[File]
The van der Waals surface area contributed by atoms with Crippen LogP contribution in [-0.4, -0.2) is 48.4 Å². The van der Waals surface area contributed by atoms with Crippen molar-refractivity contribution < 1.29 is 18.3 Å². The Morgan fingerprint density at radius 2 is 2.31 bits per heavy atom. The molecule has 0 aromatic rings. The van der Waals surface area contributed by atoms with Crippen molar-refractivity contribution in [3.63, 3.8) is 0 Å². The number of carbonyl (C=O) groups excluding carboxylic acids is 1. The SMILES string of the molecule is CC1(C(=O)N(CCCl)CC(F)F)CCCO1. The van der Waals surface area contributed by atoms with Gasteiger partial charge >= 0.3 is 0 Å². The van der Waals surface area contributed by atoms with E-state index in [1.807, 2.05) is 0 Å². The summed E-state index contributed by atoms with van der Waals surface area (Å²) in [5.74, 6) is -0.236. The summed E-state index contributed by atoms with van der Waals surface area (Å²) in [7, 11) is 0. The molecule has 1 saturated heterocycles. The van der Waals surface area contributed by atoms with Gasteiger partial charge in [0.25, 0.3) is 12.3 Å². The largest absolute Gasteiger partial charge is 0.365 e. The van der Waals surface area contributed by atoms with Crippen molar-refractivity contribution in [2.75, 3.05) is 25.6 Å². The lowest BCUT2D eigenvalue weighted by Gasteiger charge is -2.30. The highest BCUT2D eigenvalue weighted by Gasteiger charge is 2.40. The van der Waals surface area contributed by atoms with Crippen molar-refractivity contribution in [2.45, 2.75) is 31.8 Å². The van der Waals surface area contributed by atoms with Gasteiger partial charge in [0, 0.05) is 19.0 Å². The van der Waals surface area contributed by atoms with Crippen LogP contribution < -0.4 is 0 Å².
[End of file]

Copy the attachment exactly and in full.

The van der Waals surface area contributed by atoms with Crippen LogP contribution in [-0.4, -0.2) is 48.4 Å². The van der Waals surface area contributed by atoms with Crippen molar-refractivity contribution < 1.29 is 18.3 Å². The Morgan fingerprint density at radius 2 is 2.31 bits per heavy atom. The molecule has 0 aromatic rings. The van der Waals surface area contributed by atoms with Crippen molar-refractivity contribution in [3.63, 3.8) is 0 Å². The number of carbonyl (C=O) groups excluding carboxylic acids is 1. The SMILES string of the molecule is CC1(C(=O)N(CCCl)CC(F)F)CCCO1. The van der Waals surface area contributed by atoms with Gasteiger partial charge >= 0.3 is 0 Å². The van der Waals surface area contributed by atoms with E-state index in [1.807, 2.05) is 0 Å². The summed E-state index contributed by atoms with van der Waals surface area (Å²) in [5.74, 6) is -0.236. The summed E-state index contributed by atoms with van der Waals surface area (Å²) in [7, 11) is 0. The molecule has 1 saturated heterocycles. The van der Waals surface area contributed by atoms with Gasteiger partial charge in [0.25, 0.3) is 12.3 Å². The largest absolute Gasteiger partial charge is 0.365 e. The van der Waals surface area contributed by atoms with Crippen molar-refractivity contribution in [2.75, 3.05) is 25.6 Å². The lowest BCUT2D eigenvalue weighted by Gasteiger charge is -2.30. The highest BCUT2D eigenvalue weighted by Gasteiger charge is 2.40. The van der Waals surface area contributed by atoms with Crippen molar-refractivity contribution in [2.45, 2.75) is 31.8 Å². The van der Waals surface area contributed by atoms with Gasteiger partial charge in [0, 0.05) is 19.0 Å². The van der Waals surface area contributed by atoms with Crippen LogP contribution < -0.4 is 0 Å².